Hey, gang, Wes Schlag here with the Hustle, reporting on the biggest biz news of the day — and boy, do I have some stories for you.
Market researchers are plugging test subjects into scientific-grade brain scanners to find what ignites emotional connections that affect behavior when a consumer experiences an advertisement.
The goal? According to Axios, the firms say they aim to know consumers better than they know themselves. The idea of plunging human brains for data has been around for years.
And ever since Nielsen bought a firm called NeuroFocus in 2011, consumer neuroscience tactics have made their way to the mainstream.
And it's now servicing big clients like Time Warner and New Balance. And you better believe Facebook's already in on the action. But make no mistake, companies like Facebook may already know everything about us, and this kind of "surveillance capitalism" only benefits corporations of their stature.
Continuing with dystopian consumer tactics … no amount of concealer can cover up the ugly of this next business trend. Yesterday, French beauty giant L'Oreal announced plans to integrate its augmented reality makeup tool with Amazon to enable millions of additional shoppers to "try on" lipstick through live selfies.
ModiFace insists this particular app is only about makeup, but the company also makes apps that use "emoji effects" and AI to make users look pixel-perfect on camera.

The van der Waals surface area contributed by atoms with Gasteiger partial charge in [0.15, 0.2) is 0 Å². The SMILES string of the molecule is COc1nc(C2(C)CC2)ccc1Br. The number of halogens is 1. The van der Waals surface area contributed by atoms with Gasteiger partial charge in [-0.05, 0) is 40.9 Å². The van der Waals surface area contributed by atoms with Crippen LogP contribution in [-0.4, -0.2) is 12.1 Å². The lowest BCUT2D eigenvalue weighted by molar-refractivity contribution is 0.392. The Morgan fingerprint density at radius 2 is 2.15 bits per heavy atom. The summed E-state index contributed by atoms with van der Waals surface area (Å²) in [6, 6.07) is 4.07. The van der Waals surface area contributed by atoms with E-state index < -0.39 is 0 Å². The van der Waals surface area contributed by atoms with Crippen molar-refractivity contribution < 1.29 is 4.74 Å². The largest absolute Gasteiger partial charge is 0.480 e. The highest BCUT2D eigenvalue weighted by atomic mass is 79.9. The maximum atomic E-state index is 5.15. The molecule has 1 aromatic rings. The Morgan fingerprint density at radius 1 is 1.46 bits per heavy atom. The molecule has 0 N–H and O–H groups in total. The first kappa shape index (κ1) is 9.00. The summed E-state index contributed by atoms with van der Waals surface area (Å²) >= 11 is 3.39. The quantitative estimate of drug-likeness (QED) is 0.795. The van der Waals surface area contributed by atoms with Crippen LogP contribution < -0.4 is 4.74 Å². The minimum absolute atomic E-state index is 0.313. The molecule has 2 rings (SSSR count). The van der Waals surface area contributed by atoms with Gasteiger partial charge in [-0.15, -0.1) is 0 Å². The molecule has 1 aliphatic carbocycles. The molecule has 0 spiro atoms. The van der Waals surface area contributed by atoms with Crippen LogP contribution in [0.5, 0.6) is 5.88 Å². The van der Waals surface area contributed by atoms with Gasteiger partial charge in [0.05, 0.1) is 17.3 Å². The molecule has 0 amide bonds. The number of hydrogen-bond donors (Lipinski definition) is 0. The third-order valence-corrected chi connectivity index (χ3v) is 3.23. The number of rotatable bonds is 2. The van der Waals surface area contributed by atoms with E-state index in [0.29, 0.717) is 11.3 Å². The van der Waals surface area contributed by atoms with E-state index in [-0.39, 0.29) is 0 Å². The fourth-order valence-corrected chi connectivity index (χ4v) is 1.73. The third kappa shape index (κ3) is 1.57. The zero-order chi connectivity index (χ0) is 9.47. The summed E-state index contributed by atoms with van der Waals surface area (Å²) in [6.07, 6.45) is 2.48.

Filtered faces may pull in a pretty penny for L'Oreal, but an ugly amount of medical research says that face-filters also increase body-image disorders and unnecessary plastic surgery among kids.
Now onto something all too real for our friends in Scotland: Scottish citizens are going through cash withdrawals as bank branches close their doors. About 10,000 have shuttered since 1989.
To address the shortage, banks are building automated teller-mobiles that drive around the countryside offering angry Scots a way to extract. But how did it get this bad?
According to Quartz, 460 Scottish ATMs disappeared each month last year as banks like the Royal Bank of Scotland and Barclays scaled back physical infrastructure to compete with digital-only banks.
But Scottish customers — particularly older people in rural areas — didn't adopt online banking alternatives as quickly as expected, forcing the old guard to travel two hours to get to an ATM. Uhh, ever heard of Venmo? Nailed it.
And that does it for today, folks. Be sure to tune into Newsy next Tuesday at 1 p.m. Eastern for more of the Hustle Rundown, and make sure to sign up for the Hustle newsletter at thehustle.co for your daily dose of stories exactly like these.